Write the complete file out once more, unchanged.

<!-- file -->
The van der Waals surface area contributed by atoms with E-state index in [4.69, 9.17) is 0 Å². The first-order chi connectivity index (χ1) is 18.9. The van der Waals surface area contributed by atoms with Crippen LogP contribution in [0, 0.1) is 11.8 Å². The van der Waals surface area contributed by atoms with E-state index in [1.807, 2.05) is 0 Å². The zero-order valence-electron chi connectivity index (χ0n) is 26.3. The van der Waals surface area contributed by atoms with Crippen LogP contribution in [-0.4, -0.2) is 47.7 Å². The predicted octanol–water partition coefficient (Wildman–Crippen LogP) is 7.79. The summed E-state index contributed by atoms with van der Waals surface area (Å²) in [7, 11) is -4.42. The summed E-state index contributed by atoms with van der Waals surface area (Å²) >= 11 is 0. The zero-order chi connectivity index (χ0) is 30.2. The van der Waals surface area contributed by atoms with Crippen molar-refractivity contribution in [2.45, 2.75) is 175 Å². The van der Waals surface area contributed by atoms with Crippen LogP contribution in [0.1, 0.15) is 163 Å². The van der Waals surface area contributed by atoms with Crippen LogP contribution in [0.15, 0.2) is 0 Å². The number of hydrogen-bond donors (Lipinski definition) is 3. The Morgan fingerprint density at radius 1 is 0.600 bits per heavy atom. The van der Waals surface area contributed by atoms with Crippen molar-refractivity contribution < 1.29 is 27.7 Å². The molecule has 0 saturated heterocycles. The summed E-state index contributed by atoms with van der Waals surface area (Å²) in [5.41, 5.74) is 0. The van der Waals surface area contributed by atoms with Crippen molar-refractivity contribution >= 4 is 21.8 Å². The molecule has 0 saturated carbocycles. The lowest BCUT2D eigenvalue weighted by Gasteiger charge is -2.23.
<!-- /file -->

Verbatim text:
The van der Waals surface area contributed by atoms with E-state index in [4.69, 9.17) is 0 Å². The first-order chi connectivity index (χ1) is 18.9. The van der Waals surface area contributed by atoms with Crippen LogP contribution in [0, 0.1) is 11.8 Å². The van der Waals surface area contributed by atoms with E-state index in [1.807, 2.05) is 0 Å². The zero-order valence-electron chi connectivity index (χ0n) is 26.3. The van der Waals surface area contributed by atoms with Crippen LogP contribution in [-0.4, -0.2) is 47.7 Å². The predicted octanol–water partition coefficient (Wildman–Crippen LogP) is 7.79. The summed E-state index contributed by atoms with van der Waals surface area (Å²) in [7, 11) is -4.42. The summed E-state index contributed by atoms with van der Waals surface area (Å²) >= 11 is 0. The zero-order chi connectivity index (χ0) is 30.2. The van der Waals surface area contributed by atoms with Crippen molar-refractivity contribution in [2.45, 2.75) is 175 Å². The van der Waals surface area contributed by atoms with Crippen LogP contribution in [0.1, 0.15) is 163 Å². The van der Waals surface area contributed by atoms with Crippen LogP contribution in [0.15, 0.2) is 0 Å². The number of hydrogen-bond donors (Lipinski definition) is 3. The Morgan fingerprint density at radius 1 is 0.600 bits per heavy atom. The van der Waals surface area contributed by atoms with Crippen molar-refractivity contribution < 1.29 is 27.7 Å². The molecule has 0 saturated heterocycles. The summed E-state index contributed by atoms with van der Waals surface area (Å²) in [5.41, 5.74) is 0. The van der Waals surface area contributed by atoms with Crippen molar-refractivity contribution >= 4 is 21.8 Å². The molecule has 0 saturated carbocycles. The lowest BCUT2D eigenvalue weighted by Gasteiger charge is -2.23.